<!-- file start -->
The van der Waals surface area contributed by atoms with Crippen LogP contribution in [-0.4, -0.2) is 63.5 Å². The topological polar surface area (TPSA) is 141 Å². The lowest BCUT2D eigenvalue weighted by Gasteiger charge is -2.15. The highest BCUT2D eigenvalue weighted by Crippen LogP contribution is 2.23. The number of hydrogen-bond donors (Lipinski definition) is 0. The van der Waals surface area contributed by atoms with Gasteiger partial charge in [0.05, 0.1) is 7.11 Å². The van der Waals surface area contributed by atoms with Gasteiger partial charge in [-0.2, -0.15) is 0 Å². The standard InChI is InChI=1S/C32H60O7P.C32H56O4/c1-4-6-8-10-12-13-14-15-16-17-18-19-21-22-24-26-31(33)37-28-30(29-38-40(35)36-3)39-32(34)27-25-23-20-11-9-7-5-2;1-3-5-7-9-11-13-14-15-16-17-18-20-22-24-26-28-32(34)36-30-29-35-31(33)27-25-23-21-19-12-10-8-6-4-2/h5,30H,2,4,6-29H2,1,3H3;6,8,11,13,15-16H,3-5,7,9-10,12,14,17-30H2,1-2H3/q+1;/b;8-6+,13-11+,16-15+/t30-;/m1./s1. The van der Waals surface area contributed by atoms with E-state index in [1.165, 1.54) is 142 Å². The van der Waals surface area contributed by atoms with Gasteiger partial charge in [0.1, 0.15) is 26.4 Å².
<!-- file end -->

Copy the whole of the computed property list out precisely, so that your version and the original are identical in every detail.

The van der Waals surface area contributed by atoms with Crippen LogP contribution in [-0.4, -0.2) is 63.5 Å². The topological polar surface area (TPSA) is 141 Å². The lowest BCUT2D eigenvalue weighted by Gasteiger charge is -2.15. The highest BCUT2D eigenvalue weighted by Crippen LogP contribution is 2.23. The number of hydrogen-bond donors (Lipinski definition) is 0. The van der Waals surface area contributed by atoms with Gasteiger partial charge in [0.05, 0.1) is 7.11 Å². The van der Waals surface area contributed by atoms with Gasteiger partial charge in [-0.2, -0.15) is 0 Å². The standard InChI is InChI=1S/C32H60O7P.C32H56O4/c1-4-6-8-10-12-13-14-15-16-17-18-19-21-22-24-26-31(33)37-28-30(29-38-40(35)36-3)39-32(34)27-25-23-20-11-9-7-5-2;1-3-5-7-9-11-13-14-15-16-17-18-20-22-24-26-28-32(34)36-30-29-35-31(33)27-25-23-21-19-12-10-8-6-4-2/h5,30H,2,4,6-29H2,1,3H3;6,8,11,13,15-16H,3-5,7,9-10,12,14,17-30H2,1-2H3/q+1;/b;8-6+,13-11+,16-15+/t30-;/m1./s1. The van der Waals surface area contributed by atoms with E-state index in [1.165, 1.54) is 142 Å². The van der Waals surface area contributed by atoms with Gasteiger partial charge in [0.1, 0.15) is 26.4 Å².